24. S Ismail ‘The right to fair trial: Analysing the jurisprudence of member states of the ICCPR’ https://www.researchgate.net/publication/325946424_The_Right_ to_Fair_Trial_Analysing_the_Jurisprudence_of_Member_States_of_the_ICCPR (accessed 2 June 2020).
28. In many of these instruments, aspects of the right to a fair trial are also covered in other provisions within the same instruments. For example, article 15 ICCPR, article 7 European Convention, article 9 American Convention and article 26 of the Charter.
56. S Adjolohoun ‘The African Court: need for a system-based approach to jurisprudential affirmation’ https://africlaw.com/2017/11/16/the-african-court-need-for-a-system-based-approach-to-jurisprudential-affirmation/ (accessed 26 May 2020).
63. The Court has yet to directly invoke the ‘bundle of rights and guarantees’ in a case involving a country other than Tanzania. However, the Court may have adopted the indirect application of the ‘bundle of rights’ in a non-Tanzania case for the first time in Sebastien Germain Ajavon v Republic of Benin, Application 13/2017 (Judgment of 29 March 2019 - Merits) para 124.
80. D Johnson ‘Reflections on the bundle of rights’ (2007) 32 Vermont Law Review 247-272 and J Baron ‘Rescuing the bundle-of-rights metaphor in property law’ (2014) 82(1) University of Cincinnati Law Review 57-45.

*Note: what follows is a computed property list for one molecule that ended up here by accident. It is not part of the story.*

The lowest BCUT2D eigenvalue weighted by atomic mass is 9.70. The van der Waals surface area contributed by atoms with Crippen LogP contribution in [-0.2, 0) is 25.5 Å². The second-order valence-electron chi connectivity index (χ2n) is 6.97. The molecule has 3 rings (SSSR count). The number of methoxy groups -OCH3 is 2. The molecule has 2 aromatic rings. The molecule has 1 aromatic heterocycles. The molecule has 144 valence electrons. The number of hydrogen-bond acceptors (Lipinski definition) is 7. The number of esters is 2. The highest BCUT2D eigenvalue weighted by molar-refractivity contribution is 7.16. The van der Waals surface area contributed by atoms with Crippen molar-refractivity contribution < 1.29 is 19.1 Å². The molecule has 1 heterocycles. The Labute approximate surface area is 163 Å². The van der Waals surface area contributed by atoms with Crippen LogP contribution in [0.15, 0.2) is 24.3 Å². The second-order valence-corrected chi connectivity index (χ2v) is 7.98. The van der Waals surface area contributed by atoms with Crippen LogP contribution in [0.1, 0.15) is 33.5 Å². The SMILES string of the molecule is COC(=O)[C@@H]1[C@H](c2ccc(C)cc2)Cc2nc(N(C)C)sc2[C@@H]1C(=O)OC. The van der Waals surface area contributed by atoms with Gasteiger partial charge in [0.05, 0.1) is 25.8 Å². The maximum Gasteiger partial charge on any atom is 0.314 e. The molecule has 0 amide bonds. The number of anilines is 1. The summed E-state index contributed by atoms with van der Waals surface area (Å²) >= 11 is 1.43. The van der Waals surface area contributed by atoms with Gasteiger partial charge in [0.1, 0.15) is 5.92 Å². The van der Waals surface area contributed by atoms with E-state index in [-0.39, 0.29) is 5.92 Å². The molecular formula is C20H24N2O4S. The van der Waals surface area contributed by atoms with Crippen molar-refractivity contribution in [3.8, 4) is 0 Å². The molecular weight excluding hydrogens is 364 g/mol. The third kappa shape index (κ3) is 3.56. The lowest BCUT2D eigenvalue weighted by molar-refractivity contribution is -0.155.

81. M Nkhata ‘The social trust and leadership roles: revitalising duty bearer accountability in the protection of social and economic rights in Malawi and Uganda’ Unpublished LLM thesis, University of Pretoria, 2005, 43-45.
83. It has been argued that the failure to substantiate its positions is a consistent occurrence on the part of the African Court rather than a random one, see H Adjolohoun ‘A crisis of design and judicial practice? Curbing state disengagement from the African Court on Human and Peoples' Rights’ (2020) 20 African Human Rights Law Journal 1, 30.
89. Beneficiaries of late Norbert Zongo, Abdoulaye Nikiema Alia Ablasse, Ernest Zongo, Blaise Ilboudo and Mouvement Burkinabe de Droits de l’Homme et des Peuples v Burkina Faso (2013) 1 AfCLR 197 and Lohe Issa Konate v Burkina Faso (2014) 1 AfCLR 314.